It is believed that between 2005 and 2012, about 2,800 patients have died across the country while participating in all clinical trials conducted by pharmaceutical companies.
In the recent Global Burden of Disease study published in Lancet, India ranked 154th out of 195 countries as far as access to healthcare and quality are concerned. Despite there being a large number of patients with varied conditions in the country, most clinical trials, unfortunately, still focus on ailments and have a western bias to their origin or numbers. The number of trials on indigenous innovative methodologies in the diagnosis, treatment and surveillance of disease typical to the Indian subcontinent are very few.
Following the disaster of 2009 (HPV vaccinations), it was realised that the compensation to trial subjects was an important area which needed a change.
Unethical practices of CROs: The companies outside India get there clinical trials conducted through clinical research organisations (CROs)—independent companies hired by sponsors to undertake clinical trials. They are chosen primarily because of their ability to form partnerships with local research organizations, recruit large numbers of participants and quickly conduct trials. However they are found to be conducting trials in most irresponsible and unethical manner. In 2011, CDSCO even suspended the licence of Hyderabad-based CRO Axis Clinically Ltd for recruiting illiterate women for a trial without obtaining proper consent.
A start can be made with implementation of recommendations of Ranjit Roy Chowdhary committee on Clinical trials. Some of the major recommendations of this committee are as follows:
- Clinical trials must be carried out only in the accredited centres.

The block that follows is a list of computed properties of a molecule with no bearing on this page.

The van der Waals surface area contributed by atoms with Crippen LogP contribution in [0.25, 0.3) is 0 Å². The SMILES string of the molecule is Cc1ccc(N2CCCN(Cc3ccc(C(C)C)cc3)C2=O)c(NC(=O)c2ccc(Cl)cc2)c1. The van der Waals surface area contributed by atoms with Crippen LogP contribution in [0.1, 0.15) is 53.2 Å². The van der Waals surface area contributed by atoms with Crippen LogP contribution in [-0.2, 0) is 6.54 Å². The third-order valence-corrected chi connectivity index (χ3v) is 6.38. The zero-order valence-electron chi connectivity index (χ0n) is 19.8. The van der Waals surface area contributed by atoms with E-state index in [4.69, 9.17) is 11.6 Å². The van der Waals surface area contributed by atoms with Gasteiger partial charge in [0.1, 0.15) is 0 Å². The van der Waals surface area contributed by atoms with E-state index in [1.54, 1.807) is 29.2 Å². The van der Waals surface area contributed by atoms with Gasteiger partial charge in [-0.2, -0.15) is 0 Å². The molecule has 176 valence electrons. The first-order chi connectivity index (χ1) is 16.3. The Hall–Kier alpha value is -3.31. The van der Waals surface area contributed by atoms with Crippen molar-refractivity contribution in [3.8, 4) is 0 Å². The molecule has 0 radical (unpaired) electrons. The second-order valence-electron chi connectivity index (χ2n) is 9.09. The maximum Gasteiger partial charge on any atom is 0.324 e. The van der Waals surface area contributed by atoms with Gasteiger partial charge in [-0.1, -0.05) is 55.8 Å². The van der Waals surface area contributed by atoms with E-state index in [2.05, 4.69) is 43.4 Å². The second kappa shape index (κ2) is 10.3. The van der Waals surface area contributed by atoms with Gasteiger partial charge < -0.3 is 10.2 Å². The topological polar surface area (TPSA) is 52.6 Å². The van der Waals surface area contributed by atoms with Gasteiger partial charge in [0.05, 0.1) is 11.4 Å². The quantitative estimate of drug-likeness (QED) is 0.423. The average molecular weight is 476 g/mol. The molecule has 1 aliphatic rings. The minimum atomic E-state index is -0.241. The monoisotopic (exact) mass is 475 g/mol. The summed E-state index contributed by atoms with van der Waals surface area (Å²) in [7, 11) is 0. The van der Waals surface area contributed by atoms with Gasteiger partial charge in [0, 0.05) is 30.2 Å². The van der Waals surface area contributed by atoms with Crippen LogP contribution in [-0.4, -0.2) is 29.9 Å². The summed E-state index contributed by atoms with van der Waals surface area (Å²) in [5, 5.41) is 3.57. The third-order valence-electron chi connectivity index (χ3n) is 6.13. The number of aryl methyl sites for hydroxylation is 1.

- The accreditation must be both of the principal investigator of trial and the ethics committee of the institute.
- A Central Accreditation Council must be set up which will look into the selection of assessors for accreditation and the experts who will review the new drug applications through a random procedure.
- There should not be any violation of the approved process which highly emphasizes on the informed consent of the participant. If found violating, the Principal Investigator shall be blacklisted for a period of minimum of 5 years. Audiovisual recording of this informed consent must be facilitated which shall be preserved while maintaining confidentiality.
- The 12 drug advisory committees must be replace by a single broad expertise based Technical Review Committee for quick clearance without any compromise on the rules and regulations.
- The responsibility for compensation in case of adverse or serious adverse effects during trial lies with the sponsor investigator. This must be given irrespective of whether the patient is in control group, placebo group, standard drug treatment group or test drug administered group.
- The drugs that have been in the market of well-regulated countries with a post-marketing surveillance of atleast four years.
- A special expert committee other than the Drug Technical Advisory Board must be set up which will review all the drug formulations in the market and identify potentially hazardous drugs.